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The Future of Travel: The post-COVID road to recovery

Jenny Southan

Editor, Founder and CEO

Globetrender, the UK’s leading travel trend forecasting agency and online magazine dedicated to the future of travel.

The health of the tourism industry is inexorably linked to the health of humanity. It’s somewhat dystopian to see we are now living in a world where countries (such as the UK) are imposing hotel quarantines on visitors from “red list” destinations, or offering vaccines to those who come on vacation as an incentive (in the case of the Maldives). To prevent the free movement of the COVID-19 virus, people have had to curtail their freedom. The fortunate thing is, unlike this time last year, there is now a panacea available, and as the worldwide inoculation drive continues at speed, international travel will soon be back on the agenda.

Pre-pandemic, the World Travel and Tourism Council estimated that about one in ten people globally worked in the sector. By March 2021, about 62 million of these had been lost, the organization said, along with close to a US$4.5 trillion revenue decrease due to a 70 per cent drop in spending. It’s hard to fathom the implications of these numbers and just how serious the task ahead is in terms of recovery. But in spite of all the challenges, people want – and need, desperately – to travel again. Collectively, we are highly resilient and innovative. For every problem faced, ingenious solutions are being developed.

A good example is the digital “immunity passports” being rolled out by airlines and governments around the world, which will be key to getting people across borders again with minimal interventions in terms of COVID testing and periods of confinement (at Globetrender we call them “Vaccine VIPs”). The IATA Travel Pass (from the International Air Transport Association) will likely have the greatest uptake – the idea is that it provides a globally recognized and approved certification for travelers who have been vaccinated, as well as displaying PCR test statuses, making it quicker and easier for authorities to process passengers at border control.

Queues, of course, are going to be a very serious problem unless immigration is urgently streamlined – just look at the seven-hour waits being endured at London Heathrow airport in the UK. One passenger told the BBC: “I felt really unsafe. It was really disorganized. One mother had to feed her baby on the floor. It’s not humane.” By mid-April 2021, the IATA Travel Pass was being trialed by almost 30 major airlines including Singapore Airlines, Qatar Airways, Virgin Atlantic and SWISS so the hope is that this situation will improve. If not, it will be extremely off-putting to travelers.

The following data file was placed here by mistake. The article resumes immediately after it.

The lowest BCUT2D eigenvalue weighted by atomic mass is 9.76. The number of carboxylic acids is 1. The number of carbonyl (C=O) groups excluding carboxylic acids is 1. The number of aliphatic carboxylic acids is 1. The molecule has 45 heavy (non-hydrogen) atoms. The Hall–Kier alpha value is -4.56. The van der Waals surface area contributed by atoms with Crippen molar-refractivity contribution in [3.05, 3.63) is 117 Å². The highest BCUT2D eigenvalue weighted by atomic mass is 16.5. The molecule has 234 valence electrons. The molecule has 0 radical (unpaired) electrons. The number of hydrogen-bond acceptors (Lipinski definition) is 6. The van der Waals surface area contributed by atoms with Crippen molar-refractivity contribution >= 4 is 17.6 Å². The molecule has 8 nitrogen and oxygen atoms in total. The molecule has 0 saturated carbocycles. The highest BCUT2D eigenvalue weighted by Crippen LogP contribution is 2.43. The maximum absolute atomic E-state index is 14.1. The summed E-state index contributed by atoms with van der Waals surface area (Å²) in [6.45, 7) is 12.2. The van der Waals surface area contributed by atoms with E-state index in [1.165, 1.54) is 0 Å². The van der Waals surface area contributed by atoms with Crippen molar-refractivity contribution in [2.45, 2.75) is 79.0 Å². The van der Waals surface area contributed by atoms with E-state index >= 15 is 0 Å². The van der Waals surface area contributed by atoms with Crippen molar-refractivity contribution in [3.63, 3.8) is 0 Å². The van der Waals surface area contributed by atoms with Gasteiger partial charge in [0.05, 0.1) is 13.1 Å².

VeriFLY is another health passport provider, in this case teaming up with carriers such as British Airways, American Airlines and Alaska Airlines, which are all part of the Oneworld alliance. “We are constantly looking at ways to make travel easier and simpler for our customers; and navigating testing requirements and validation is a big piece of that,” said Julie Rath, vice-president of customer experience for American Airlines. “All of our airports will now accept customers’ testing verification via the VeriFLY app.”

What will be interesting to see is how attitudes to having the vaccine will evolve. While some countries and even airlines (such as Australia’s Qantas) have said they won’t admit people who haven’t had the jab, other destinations such as Turkey and Greece that rely heavily on tourism, will be more lenient. Instead, they will rely on testing protocols. When it comes to cruises, on the other hand, operators will be taking a strict approach – everyone on board will have to have been inoculated. It’s easy to see how there will be a division in freedom enjoyed between those who have had the vaccine and those who haven’t. Politics will also play a very big part in the privileges citizens from other countries are given.

Normally it takes at least ten years to develop a vaccine but scientists around the global have managed to bring seven COVID-19 vaccines to market in a matter of months. Not only that but more than 880 million doses have now been administered – with 200 million given in the US alone, giving a quarter of the population full protection and over 60 per cent of the population given at least one jab. Although decisions are still being made about how much freedom fully vaccinated persons can have, the expectation is that they should be able to resume living as they once did – and that includes travelling internationally.